1. Its Open Platform allows third-party providers of self-driving cars to “plug” their vehicles into Lyft’s ride-sharing app for dispatch (where possible) based on location, demand, and availability. Participating partners include Waymo, General Motors, and Jaguar Land Rover.
2. Lyft’s pursuit of autonomy for its own vehicle fleet is spearheaded out of its Level 5 Engineering Center in Palo Alto. Luc gave us a peek at how Lyft’s Level 5 team designed their ‘autonomy stack’ to take sensor data (collected from cameras, radar, LIDAR systems, and so on) and flows it into 4 further segments:
(i) A perception layer capable of detecting objects, computing speeds/velocities, and localizing geo data
(ii) A fusion component that recognizes object movement dynamics and applies semantics to the data
(iii) A planning configuration for movement prediction, behavioral planning, and trajectory generation
(iv) A controls function for pushing the generated trajectory out with appropriate speed and steering
Lyft sees this two-pronged model as one of its key advantages against competitors in the race to a self-driving future. The approach capitalizes on the benefits of both proprietary Lyft technology and the third-party manufacturing capabilities of its partner network, accelerating innovation on all sides.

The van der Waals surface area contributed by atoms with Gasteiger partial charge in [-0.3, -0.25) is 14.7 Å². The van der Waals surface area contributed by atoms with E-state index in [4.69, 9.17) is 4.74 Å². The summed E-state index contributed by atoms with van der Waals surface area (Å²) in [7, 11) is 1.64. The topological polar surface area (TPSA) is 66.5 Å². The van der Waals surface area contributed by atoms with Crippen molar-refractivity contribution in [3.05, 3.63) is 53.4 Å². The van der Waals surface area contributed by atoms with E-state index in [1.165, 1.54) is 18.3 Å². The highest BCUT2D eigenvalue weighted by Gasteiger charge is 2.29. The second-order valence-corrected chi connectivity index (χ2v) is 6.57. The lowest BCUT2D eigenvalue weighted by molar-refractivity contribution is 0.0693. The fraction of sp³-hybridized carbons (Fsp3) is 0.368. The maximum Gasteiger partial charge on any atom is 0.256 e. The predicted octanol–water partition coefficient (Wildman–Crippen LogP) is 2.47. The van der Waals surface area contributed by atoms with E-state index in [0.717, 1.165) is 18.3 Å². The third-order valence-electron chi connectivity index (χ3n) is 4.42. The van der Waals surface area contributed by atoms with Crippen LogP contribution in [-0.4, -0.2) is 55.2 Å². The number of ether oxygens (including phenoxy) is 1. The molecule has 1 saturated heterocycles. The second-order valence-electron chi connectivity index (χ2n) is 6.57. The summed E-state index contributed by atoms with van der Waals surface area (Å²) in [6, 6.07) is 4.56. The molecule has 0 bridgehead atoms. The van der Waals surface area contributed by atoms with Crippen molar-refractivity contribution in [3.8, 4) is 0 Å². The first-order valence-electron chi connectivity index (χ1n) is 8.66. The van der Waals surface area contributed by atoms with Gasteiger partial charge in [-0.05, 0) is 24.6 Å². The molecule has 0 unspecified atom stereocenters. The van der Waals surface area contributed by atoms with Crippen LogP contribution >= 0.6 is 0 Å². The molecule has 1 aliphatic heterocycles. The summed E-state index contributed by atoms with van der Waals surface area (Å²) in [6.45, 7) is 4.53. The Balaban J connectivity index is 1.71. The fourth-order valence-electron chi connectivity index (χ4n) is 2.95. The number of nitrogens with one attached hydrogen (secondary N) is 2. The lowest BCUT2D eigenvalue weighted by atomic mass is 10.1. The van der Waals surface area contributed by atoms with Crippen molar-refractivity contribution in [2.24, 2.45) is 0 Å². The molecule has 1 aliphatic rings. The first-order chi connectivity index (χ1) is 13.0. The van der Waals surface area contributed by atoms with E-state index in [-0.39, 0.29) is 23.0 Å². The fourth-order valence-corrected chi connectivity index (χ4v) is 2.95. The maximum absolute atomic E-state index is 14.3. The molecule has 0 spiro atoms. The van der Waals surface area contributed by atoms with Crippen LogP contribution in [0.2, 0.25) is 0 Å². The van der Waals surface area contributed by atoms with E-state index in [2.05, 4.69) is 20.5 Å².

Another advantage is Lyft’s breadth and scale. The company currently executes 40M+ driver-operated rides worldwide every week, equipping itself with a nearly unprecedented volume of data to leverage for machine learning, mapping, and scenario collection.
“Having an existing [ride-sharing] service also gives us focus,” Luc said. “It helps us understand which routes matter and where to focus our efforts to deliver value. We don’t have to try to do ‘autonomous for everywhere.’ We focus on specific routes to get started.”
The routes by Lyft’s Palo Alto offices are known enough for the company to be piloting rides to work for employees via self-driving cars. As the research efforts continue, Lyft’s outlook posits that within the next 10 years, most of our driving scenarios will shift to human+AI operation. After that comes the bold new future where cities are finally designed around people, not cars.
Read more about what to expect in AI over the next 12–24 months in our 6-part series on the Future Labs stage at The AI Summit, New York: